Art and Design: A Perception
The visual arts are art forms such as ceramics, drawing, painting, sculpture, printmaking, design, crafts, photography, video, filmmaking, and architecture. Current usage of the term “visual arts” includes fine art as well as the applied, decorative arts and crafts, but this was not always the case. Earlier the term ‘artist’ was often restricted to a person working in the fine arts (such as painting, sculpture, or printmaking) and not the handicraft, craft, or applied art media. The distinction was emphasized by artists of the Arts and Crafts Movement, who valued vernacular art forms as much as high forms.
Art is created and enjoyed by many people for many reasons. However, one of the things that art does is extend and expand our shared common visual language. When new visual ideas are first introduced by the artist, they are often seen as shocking, and perhaps even as incomprehensible. However, with time the best and most effective of these ideas are accepted. There is nothing harder than trying to grasp what was shocking or illuminating about certain images, or ways of making images, once the shock is gone, and we have all absorbed this bit of visual data into our own vocabularies. Artists show us new ways to see familiar things, and how to interpret new situations and events through various kinds of visual shorthand. This creation of visual language may be the artist’s intention, or it may be a side effect of other purposes.
Art may be simply a means of recording of visual data— telling the “truth” about what we see. Art is also a powerful means of storytelling.
Evolution with Technical Advancement
The evolution of art is a long and fascinating process that is influenced by everything from religion and philosophy to disease and war. Below is an introductory discussion regarding the evolution of the visual arts through key eras including Classical Antiquity, Medieval, Renaissance, Modern, and Postmodern.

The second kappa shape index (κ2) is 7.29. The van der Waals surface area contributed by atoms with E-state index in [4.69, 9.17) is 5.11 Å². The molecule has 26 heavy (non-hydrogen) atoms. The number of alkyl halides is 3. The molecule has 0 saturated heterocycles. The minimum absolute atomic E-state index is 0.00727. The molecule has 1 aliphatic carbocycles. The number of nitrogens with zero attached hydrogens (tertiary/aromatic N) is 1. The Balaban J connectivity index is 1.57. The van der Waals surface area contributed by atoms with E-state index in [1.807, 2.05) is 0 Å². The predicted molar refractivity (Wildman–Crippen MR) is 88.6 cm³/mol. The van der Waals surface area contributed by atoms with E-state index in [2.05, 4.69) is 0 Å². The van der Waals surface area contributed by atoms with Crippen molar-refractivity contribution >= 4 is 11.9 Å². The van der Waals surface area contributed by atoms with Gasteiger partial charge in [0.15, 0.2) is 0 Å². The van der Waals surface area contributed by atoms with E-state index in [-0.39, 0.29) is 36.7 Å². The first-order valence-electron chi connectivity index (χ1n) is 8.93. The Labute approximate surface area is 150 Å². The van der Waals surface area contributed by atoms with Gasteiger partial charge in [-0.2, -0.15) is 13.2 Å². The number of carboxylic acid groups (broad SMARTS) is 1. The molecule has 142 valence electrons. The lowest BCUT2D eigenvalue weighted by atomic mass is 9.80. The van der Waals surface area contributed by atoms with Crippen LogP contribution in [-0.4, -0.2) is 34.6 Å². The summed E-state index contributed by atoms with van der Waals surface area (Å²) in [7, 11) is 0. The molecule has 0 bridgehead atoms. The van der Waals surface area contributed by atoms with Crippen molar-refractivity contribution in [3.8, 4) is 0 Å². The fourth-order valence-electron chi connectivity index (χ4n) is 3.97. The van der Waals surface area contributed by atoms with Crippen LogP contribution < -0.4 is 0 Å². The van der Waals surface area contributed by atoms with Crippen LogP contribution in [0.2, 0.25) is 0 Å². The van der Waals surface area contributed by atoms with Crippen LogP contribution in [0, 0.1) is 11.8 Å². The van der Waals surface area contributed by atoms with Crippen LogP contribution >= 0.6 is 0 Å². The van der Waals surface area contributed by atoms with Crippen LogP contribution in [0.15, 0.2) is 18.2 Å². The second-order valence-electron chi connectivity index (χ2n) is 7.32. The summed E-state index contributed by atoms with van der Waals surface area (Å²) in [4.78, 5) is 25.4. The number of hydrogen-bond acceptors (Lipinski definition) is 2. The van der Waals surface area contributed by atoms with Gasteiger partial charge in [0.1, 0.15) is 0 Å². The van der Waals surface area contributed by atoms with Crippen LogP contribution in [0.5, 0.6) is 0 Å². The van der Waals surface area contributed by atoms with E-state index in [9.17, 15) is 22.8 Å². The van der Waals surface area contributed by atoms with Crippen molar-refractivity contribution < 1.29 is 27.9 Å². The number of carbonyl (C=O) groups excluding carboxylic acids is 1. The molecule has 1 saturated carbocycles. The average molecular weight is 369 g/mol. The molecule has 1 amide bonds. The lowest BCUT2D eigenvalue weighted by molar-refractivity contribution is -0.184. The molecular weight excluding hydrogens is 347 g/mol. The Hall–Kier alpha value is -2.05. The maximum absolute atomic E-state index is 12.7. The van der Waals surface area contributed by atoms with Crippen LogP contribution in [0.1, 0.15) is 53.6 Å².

Visual artists are no longer limited to traditional art media. Computers have been used as an ever more common tool in the visual arts since the 1960s. Uses include the capturing or creating of images and forms, the editing of those images and forms (including exploring multiple compositions) and the final rendering and/or printing (including 3D printing). Computer art is any in which computers played a role in production or display. Such art can be an image, sound, animation, video, CD-ROM, DVD, video game, website, algorithm, performance or gallery installation. Many traditional disciplines are now integrating digital technologies and, as a result, the lines between traditional works of art and new media works created using computers have been blurred.
Computer usage has blurred the distinctions between illustrators, photographers, photo editors, 3-D modelers, and handicraft artists. Sophisticated rendering and editing software has led to multi-skilled image developers. Photographers may become digital artists. Illustrators may become animators. Handicraft may be computer-aided or use computer-generated imagery as a template. Computer clip art usage has also made the clear distinction between visual arts and page layout less obvious due to the easy access and editing of clip art in the process of paginating a document, especially to the unskilled observer.